Friday, June 15, 2012

Saddle Fit Folly: Can't write the checks fast enuf

I mentioned on Riley's birthday that he is now 17 hands. Over the winter, I measured him at 16. 2 1/2 so he's grown quite a bit in a short period of time -- all wither. That may be why he has lost weight.  His back has changed accordingly..

A new boarder at our barn works directly with a major saddler -- big name -- and the saddler Himself was at our barn Sunday morning with a full schedule -- three days of saddle fitting dawn to dusk, no stopping for lunch. I watched several saddle fittings, and was impressed by how thorough they were. I asked the coordinator if they could fit Ri and I in, and they did.

How many saddle fitters does it take to change a light bulb -- er, fit a horse?
Riley and I are on #4 and still goin'.  It's practically a hobby. I will say, in this case, they spent over an hour with us, and it was kind of like a clinic -- I learned a lot about fitting and my horse's back. I wanted to share portions of the worksheet that they used to determine Riley's saddle fit needs. This is part one...

The shoulders
They assessed several aspects of the shoulder (Riley's type is in bold). First is the the SHOULDER BLADE [sloped, normal, upright]. I have a pretty good idea what the shoulder blade constitutes, but here is some info I compiled for reference.

The next measurement was SHOULDER HOLES [deep, medium, shallow].  It's unclear to me if this is a normal feature of the shoulder or if deep holes suggest atrophy. Some saddle-makers offer custom panels to fit deep shoulder pockets.  Again, here is some info for reference.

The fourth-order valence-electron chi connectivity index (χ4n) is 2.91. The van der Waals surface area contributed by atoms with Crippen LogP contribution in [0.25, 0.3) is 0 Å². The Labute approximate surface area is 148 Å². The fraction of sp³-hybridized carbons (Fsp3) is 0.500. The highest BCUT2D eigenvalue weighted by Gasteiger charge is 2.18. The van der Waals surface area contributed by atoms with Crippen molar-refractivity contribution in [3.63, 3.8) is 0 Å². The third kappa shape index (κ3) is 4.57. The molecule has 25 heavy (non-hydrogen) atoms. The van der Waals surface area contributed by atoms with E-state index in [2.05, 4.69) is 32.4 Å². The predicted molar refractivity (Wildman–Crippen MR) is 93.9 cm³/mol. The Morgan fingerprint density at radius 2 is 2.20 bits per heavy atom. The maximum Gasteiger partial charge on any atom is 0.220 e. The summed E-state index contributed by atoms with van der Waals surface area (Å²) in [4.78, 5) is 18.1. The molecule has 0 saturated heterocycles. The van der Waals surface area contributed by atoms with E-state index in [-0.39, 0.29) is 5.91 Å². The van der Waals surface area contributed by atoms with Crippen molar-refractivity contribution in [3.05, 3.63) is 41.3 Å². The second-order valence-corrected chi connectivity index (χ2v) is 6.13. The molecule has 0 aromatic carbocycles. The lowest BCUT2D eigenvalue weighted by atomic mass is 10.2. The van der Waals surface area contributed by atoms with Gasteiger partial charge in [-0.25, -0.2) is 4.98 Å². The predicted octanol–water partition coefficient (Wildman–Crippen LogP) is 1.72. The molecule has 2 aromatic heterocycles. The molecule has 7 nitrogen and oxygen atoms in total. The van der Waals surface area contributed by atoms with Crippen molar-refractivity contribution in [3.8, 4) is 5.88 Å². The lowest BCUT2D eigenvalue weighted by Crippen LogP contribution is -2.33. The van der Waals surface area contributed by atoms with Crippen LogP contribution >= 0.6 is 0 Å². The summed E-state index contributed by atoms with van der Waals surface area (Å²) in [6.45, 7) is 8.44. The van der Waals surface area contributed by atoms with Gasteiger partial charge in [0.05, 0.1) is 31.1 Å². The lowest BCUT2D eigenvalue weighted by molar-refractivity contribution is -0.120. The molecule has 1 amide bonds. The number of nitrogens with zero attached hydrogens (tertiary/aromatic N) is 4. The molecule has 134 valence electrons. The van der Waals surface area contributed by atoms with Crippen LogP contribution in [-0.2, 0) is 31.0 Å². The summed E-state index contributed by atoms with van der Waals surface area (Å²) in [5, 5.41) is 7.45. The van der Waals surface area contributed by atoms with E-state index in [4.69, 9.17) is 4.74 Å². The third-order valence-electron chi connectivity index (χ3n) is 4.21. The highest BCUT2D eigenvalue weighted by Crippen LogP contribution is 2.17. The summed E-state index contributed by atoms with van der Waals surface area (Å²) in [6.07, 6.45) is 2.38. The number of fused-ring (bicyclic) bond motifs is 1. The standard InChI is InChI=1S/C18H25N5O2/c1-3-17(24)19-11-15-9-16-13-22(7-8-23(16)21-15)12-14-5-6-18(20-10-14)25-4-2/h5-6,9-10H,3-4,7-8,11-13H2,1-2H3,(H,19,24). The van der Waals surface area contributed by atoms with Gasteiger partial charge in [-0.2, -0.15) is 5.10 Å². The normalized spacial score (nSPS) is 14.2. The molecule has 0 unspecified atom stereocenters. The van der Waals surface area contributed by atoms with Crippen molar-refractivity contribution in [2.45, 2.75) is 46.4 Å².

They checked for the presence of an UNEVEN SHOULDER [left forward, even, right forward], but I bet most of us have seen this. Interestingly, it seems that a big cause of uneven-ness is a club foot. Riley's left shoulder is clubby, making that shoulder weaker.

Riley is skinny in some places and big in others. He does have big, lumpy, fat-covered shoulder muscles that (I think) make him hard to fit. This saddle fitter rates shoulder muscle size [large, medium, small], and Riley had two of the three circled.
I'll write more in the next post...


  1. The national saddle center website is fascinating! Thanks for linking to it.

  2. Frustrating, to say the least, but perhaps this time you have found a fitter who can solve the issues. Wishing you and Riley the best.

  3. My pony mare's shoulder pockets are deep too. But, here's another problem:

    She's a middle-aged ex-broodmare. This puts her girth groove way forward because she has sprung ribs from carrying babies (her last one was really big). This, combined with the deep shoulder groove and high wither mean I have to find something that doesn't consistently slide forward into her shoulders and pinch them like a vise. This is starting to seem impossible.

    I tell you, I just want to get a danged bareback pad. Problem is, her trot goes bOINGY bOINGY. Owie. So, hi-ho, hi-ho, to saddle fitting he** I go ...

    The person that designs an affordable saddle system that can TRULY adjust to the horse as he develops will be a gozillionaire. Engineers ... GO!

  4. Just to let you know, the scapula placement on your "shoulder blade and saddle position" link is incorrect in all the pictures except the first one. They have it too far back. Here is a link that tells you how to "see" the shoulder blade on a live horse: They also have a page talking about positioning a western saddle. At least the two agree that it should be behind the scapula!


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